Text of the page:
Revelations about British and American surveillance operations have played into the hands of terrorists who are “rubbing their hands with glee”, the heads of Britain’s intelligence agencies tell MPs.
Terrorists are changing their tactics after reading reports of disclosures by the former US spy Edward Snowden, the head of the GCHQ listening post has told MPs.
Sir Iain Lobban said Britain’s enemies had learned how to avoid what they perceived to be vulnerable communication methods after Mr Snowden revealed details of the surveillance activities of British and American intelligence agencies.
My people are motivated by saving the lives of British forces. If they were asked to snoop I wouldn’t have the workforce. They would leave the building. Sir Iain Lobban
Sir Iain gave evidence in a historic televised session of the intelligence and security committee along with MI6 chief Sir John Sawers and Andrew Parker, head of MI5.
Sir John told MPs: “our adversaries were rubbing their hands with glee” after the Snowden leaks, and said British intelligence operations had been compromised by the revelations.
Sir Iain said the success of intelligence operations required Britain’s enemies to be “unaware or uncertain” of surveillance methods.
He added: “What we have seen over the last five months is near daily discussion amongst some of our targets.
“We’ve seen terrorist groups in the Middle East, in Afghanistan and elsewhere in south Asia discussing the revelations in specific terms in terms of the communications packages that they use, the communications packages that they wish to move to.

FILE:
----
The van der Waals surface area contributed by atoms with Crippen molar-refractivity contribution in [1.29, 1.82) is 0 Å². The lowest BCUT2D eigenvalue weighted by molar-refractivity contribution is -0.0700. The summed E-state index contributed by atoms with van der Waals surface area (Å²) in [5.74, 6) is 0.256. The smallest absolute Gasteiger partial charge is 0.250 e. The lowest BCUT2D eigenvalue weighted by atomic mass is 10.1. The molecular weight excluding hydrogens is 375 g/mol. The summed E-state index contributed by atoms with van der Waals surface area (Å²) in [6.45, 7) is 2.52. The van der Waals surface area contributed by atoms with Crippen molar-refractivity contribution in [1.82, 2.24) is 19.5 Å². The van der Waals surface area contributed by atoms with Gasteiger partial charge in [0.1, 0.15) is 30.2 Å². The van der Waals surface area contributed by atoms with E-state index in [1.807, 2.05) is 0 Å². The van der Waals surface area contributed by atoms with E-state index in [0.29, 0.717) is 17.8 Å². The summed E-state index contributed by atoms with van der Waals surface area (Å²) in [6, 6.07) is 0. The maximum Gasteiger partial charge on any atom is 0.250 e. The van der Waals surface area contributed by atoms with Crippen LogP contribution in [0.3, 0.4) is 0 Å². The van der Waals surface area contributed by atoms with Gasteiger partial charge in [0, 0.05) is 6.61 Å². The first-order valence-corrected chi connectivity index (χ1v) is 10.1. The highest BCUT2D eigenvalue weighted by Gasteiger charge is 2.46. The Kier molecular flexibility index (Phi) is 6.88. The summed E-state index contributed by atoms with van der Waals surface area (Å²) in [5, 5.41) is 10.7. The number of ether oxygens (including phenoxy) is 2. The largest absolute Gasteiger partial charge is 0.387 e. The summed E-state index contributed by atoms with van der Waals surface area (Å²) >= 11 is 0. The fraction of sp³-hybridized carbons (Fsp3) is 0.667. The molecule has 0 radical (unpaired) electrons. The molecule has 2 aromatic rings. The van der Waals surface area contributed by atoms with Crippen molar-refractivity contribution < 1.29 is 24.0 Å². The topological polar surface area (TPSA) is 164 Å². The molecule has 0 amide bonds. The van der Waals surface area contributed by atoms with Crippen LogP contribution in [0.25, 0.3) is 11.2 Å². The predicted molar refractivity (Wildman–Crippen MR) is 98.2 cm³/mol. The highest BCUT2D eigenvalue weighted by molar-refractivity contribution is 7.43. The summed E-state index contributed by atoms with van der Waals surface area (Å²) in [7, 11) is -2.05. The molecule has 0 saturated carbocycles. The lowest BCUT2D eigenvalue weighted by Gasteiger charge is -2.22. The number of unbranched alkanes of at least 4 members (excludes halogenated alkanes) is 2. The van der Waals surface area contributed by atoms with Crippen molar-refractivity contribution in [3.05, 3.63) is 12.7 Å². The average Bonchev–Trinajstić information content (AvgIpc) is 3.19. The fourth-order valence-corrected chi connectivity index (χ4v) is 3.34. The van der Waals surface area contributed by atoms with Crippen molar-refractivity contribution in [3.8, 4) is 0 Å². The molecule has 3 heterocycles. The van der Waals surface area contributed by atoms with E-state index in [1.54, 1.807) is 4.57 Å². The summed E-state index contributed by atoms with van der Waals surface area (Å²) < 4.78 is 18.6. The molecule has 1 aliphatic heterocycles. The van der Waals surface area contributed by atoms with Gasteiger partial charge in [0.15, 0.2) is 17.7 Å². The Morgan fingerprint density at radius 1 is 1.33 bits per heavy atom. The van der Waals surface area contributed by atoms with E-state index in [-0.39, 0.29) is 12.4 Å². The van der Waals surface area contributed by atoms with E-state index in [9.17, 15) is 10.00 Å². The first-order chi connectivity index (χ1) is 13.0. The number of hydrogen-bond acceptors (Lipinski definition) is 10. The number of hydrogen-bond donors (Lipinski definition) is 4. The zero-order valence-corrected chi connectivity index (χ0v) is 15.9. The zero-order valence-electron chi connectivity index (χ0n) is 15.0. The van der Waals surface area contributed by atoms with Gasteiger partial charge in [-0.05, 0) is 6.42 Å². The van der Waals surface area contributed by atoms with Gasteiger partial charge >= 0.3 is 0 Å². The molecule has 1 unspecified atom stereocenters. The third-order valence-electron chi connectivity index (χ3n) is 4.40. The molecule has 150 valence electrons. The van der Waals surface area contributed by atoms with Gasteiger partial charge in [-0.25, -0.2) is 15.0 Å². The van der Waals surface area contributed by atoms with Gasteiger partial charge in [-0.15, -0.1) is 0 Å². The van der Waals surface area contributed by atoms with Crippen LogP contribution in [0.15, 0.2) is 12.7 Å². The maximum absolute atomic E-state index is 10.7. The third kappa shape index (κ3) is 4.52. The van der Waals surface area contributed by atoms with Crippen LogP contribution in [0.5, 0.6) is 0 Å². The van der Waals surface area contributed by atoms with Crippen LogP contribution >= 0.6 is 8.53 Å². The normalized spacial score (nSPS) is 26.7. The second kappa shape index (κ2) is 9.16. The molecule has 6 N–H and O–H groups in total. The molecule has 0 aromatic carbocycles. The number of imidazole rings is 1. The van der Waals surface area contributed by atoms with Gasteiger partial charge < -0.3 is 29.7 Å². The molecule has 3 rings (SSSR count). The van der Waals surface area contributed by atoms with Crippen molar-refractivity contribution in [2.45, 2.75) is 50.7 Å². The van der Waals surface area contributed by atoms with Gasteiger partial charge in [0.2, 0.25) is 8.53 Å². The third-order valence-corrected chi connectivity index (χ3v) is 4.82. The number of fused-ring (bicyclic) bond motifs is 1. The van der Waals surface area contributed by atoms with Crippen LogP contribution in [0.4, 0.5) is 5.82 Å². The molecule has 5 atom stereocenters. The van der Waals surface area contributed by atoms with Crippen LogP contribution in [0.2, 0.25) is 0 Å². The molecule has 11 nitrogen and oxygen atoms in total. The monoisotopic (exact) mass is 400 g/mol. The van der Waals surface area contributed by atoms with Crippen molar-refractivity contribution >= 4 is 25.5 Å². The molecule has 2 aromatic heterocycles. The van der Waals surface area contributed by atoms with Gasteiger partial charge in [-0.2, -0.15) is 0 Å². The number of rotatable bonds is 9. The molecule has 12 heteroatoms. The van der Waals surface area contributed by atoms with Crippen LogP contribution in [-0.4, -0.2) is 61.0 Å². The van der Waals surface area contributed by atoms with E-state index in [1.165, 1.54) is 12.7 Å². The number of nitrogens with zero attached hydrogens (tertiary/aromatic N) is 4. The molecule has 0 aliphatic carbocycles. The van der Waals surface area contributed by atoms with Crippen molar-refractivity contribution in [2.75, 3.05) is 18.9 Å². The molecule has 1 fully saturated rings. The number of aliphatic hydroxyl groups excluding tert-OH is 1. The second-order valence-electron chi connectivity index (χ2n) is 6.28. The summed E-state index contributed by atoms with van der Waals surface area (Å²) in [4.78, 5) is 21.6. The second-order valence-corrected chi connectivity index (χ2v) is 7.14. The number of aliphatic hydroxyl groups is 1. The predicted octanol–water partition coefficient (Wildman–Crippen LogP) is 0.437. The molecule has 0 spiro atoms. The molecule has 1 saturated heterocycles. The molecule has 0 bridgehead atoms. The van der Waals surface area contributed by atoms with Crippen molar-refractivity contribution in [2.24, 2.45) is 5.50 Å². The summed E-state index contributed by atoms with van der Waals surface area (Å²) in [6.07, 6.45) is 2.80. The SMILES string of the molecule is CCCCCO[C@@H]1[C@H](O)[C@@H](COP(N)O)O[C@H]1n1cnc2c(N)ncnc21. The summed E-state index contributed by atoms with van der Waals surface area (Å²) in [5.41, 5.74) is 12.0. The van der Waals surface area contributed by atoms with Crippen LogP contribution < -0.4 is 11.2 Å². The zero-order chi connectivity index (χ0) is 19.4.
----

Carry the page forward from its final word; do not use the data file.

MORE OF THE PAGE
“We have actually seen chat around specific groups, including closer to home, discussing how to avoid what they now perceive to be vulnerable communications methods, or how to select communications which they now perceive not to be exploitable.”
Sir John Sawers said: “The leaks from Snowden have been very damaging, they have put our operations at risk. It is clear that our adversaries are rubbing their hands with glee.
“Al-Qaeda is lapping it up. It becomes more difficult to acquire the intelligence that this country needs”.
There are two key questions left unanswered by today’s Intelligence and Security Committee hearing, writes Technology Producer Geoff White.
First, GCHQ boss Sir Iain Lobban highlighted the need for “proportionality and necessity” in gathering intelligence. But it’s unclear when these tests are applied – is it OK to hoover up all communications in the first instance, because the proportionate filtering will happen later? And how proportionate is that filtering when it’s done? If GCHQ searches for keywords, for example, who’s deciding what keywords are a “necessity” to search?
Second, to quote Sir Iain, “if you are a terrorist, a serious criminal, a proliferator, a foreign intelligence target, or if your activities pose a genuine threat to the national or economic security of the United Kingdom, there is a possibility that your communications will be monitored…we will seek to read, we will seek to listen to you. If you’re not or not in contact with one of those people then you won’t be (listened to or read)”. Terrorism doesn’t seem to be defined in terrorism legislation (David Miranda, the partner of the Guardian journalist who reported the surveillance story, was arrested under anti-terror legislation), so that gives GCHQ a pretty broad remit.
And it also includes those “in contact with” any of those categories, which draws the net even wider. Does that mean that, if as a journalist I send a single email to a serious criminal, all my communications are open to surveillance
Bearing in mind today’s all-too-brief session, it seems unlikely we’ll have any more specifics soon.